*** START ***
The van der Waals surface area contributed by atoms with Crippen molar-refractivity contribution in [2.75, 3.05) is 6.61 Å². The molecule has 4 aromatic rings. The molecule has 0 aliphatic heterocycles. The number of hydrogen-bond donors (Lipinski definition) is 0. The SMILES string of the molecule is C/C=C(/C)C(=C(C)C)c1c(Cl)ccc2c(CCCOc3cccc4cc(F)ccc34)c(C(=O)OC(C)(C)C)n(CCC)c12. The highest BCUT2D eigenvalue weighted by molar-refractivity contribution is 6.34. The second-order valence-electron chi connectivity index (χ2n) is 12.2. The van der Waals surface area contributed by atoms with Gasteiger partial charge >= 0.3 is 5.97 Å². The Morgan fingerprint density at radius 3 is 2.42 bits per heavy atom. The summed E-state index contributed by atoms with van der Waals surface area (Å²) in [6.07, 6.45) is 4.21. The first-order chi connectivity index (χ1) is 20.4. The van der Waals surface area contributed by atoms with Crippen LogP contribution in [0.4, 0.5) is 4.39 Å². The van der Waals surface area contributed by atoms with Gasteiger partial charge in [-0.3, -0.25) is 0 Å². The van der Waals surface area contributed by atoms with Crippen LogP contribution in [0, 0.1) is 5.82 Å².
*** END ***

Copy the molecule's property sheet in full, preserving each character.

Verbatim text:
The van der Waals surface area contributed by atoms with Crippen molar-refractivity contribution in [2.75, 3.05) is 6.61 Å². The molecule has 4 aromatic rings. The molecule has 0 aliphatic heterocycles. The number of hydrogen-bond donors (Lipinski definition) is 0. The SMILES string of the molecule is C/C=C(/C)C(=C(C)C)c1c(Cl)ccc2c(CCCOc3cccc4cc(F)ccc34)c(C(=O)OC(C)(C)C)n(CCC)c12. The highest BCUT2D eigenvalue weighted by molar-refractivity contribution is 6.34. The second-order valence-electron chi connectivity index (χ2n) is 12.2. The van der Waals surface area contributed by atoms with Gasteiger partial charge >= 0.3 is 5.97 Å². The Morgan fingerprint density at radius 3 is 2.42 bits per heavy atom. The summed E-state index contributed by atoms with van der Waals surface area (Å²) in [6.07, 6.45) is 4.21. The first-order chi connectivity index (χ1) is 20.4. The van der Waals surface area contributed by atoms with Crippen LogP contribution in [0.4, 0.5) is 4.39 Å². The van der Waals surface area contributed by atoms with Gasteiger partial charge in [-0.3, -0.25) is 0 Å². The van der Waals surface area contributed by atoms with Crippen LogP contribution in [0, 0.1) is 5.82 Å².